Statement by H.E. Mr. Banri KAIEDA,
Minister of State for Science and Technology Policy
Head of Delegation of Japan
at the 54th General Conference of the IAEA
20 September 2010


Mr. President,
Mr. Director General,
Distinguished Delegates,
Ladies and Gentlemen,

On behalf of the Government of Japan, I would like to congratulate you, Mr. President, on your election as President of the 54th General Conference of the IAEA. I would also like to welcome the Kingdom of Swasiland as a new member. In addition, I extend to Mr. Amano present at this Conference for the first time since his assumption of office as Director General of the IAEA, Japan's appreciation of the Agency's activities he has led up to date as well as wishes for success in your endeavors further down the road.

Mr. President,

This year the international community has embarked on a new stage of critical importance towards the realization of a "world without nuclear weapons." In May the NPT Review Conference agreed on the "Action Plan," which was incorporated into the Final Document adopted by it. It can be said that this agreement presented us all with an opportunity to restart nuclear disarmament and non-proliferation efforts based on the spirit of cooperative multilateralism. Japan believes that all the Member States of the Agency should now make combined efforts for steady implementation of the "Action Plan" in concert with the Agency.

Japan, in its own endeavor, is determined to remain committed to its "Three Non-Nuclear Principles" and continue to act at the forefront of efforts of the international community towards the elimination of nuclear weapons as the only country that has ever suffered atomic bombings. In this connection, taking the opportunity of the United Nations General Assembly convened in New York this week, Japan and Australia will co-host a Foreign Ministers' meeting on nuclear disarmament and non-proliferation, with a view to launching a new group of like-minded countries and thus taking the lead of international efforts in this regard.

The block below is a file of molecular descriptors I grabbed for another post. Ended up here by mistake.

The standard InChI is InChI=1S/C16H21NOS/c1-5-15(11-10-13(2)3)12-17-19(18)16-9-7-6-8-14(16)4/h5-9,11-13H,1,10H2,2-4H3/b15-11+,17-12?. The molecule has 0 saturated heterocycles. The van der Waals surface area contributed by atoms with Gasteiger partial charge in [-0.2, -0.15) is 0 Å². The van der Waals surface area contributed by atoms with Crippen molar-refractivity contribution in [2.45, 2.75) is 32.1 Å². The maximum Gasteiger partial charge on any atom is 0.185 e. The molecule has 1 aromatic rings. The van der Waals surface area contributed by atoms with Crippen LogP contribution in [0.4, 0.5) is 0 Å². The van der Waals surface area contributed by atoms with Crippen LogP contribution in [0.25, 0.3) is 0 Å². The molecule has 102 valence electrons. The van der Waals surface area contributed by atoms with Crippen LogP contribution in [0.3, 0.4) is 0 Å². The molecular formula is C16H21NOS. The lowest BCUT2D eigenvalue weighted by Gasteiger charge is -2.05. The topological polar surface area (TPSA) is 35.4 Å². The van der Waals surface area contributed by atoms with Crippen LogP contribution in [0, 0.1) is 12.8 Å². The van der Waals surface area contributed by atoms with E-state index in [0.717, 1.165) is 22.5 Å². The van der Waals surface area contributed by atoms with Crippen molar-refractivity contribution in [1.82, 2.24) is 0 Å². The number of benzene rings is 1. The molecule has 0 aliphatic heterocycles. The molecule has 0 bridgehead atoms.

Japan welcomed the attendance by the Director General Amano at the Hiroshima Peace Memorial Ceremony and the Nagasaki Peace Ceremony last month, and regards it as a highly important step forward to contribute to the growth of the momentum being built towards a "world without nuclear weapons." We are most looking forward to his follow-up efforts, as he indicated in a symposium in Nagasaki that the Agency would be able to contribute to nuclear disarmament in its implementing stages.

Mr. President,

The IAEA is playing a key role not only in maintaining and strengthening nuclear non-proliferation regime but also in promoting the peaceful uses of nuclear energy by enhancing nuclear safety and security as well as technical cooperation as underscored by the NPT Review Conference, and thus is one of the most important international organizations for the peace and prosperity of humanity.

Japan, as a member of the Board of Governors since the foundation of the Agency, has been working jointly with the Agency for promotion of the peaceful uses of nuclear energy, thus making significant contributions to the Agency's activities. Japan will make further use of the knowledge and experience that it has acquired for the civilian use of nuclear energy as well as strengthening, and improving the efficiency of, the safeguards system, with a view to assisting developing countries through the Agency's technical cooperation.

In addition, Japan will continue to support further development and reinforcement of the IAEA in concert with other Member States so that the Agency, whose importance to the international community continues to grow, can fully discharge its responsibilities.

Mr. President,

The IAEA has been playing an essential role in the social and economic development of the world by applying the nuclear science and technology. Japan highly appreciates such a role of the Agency.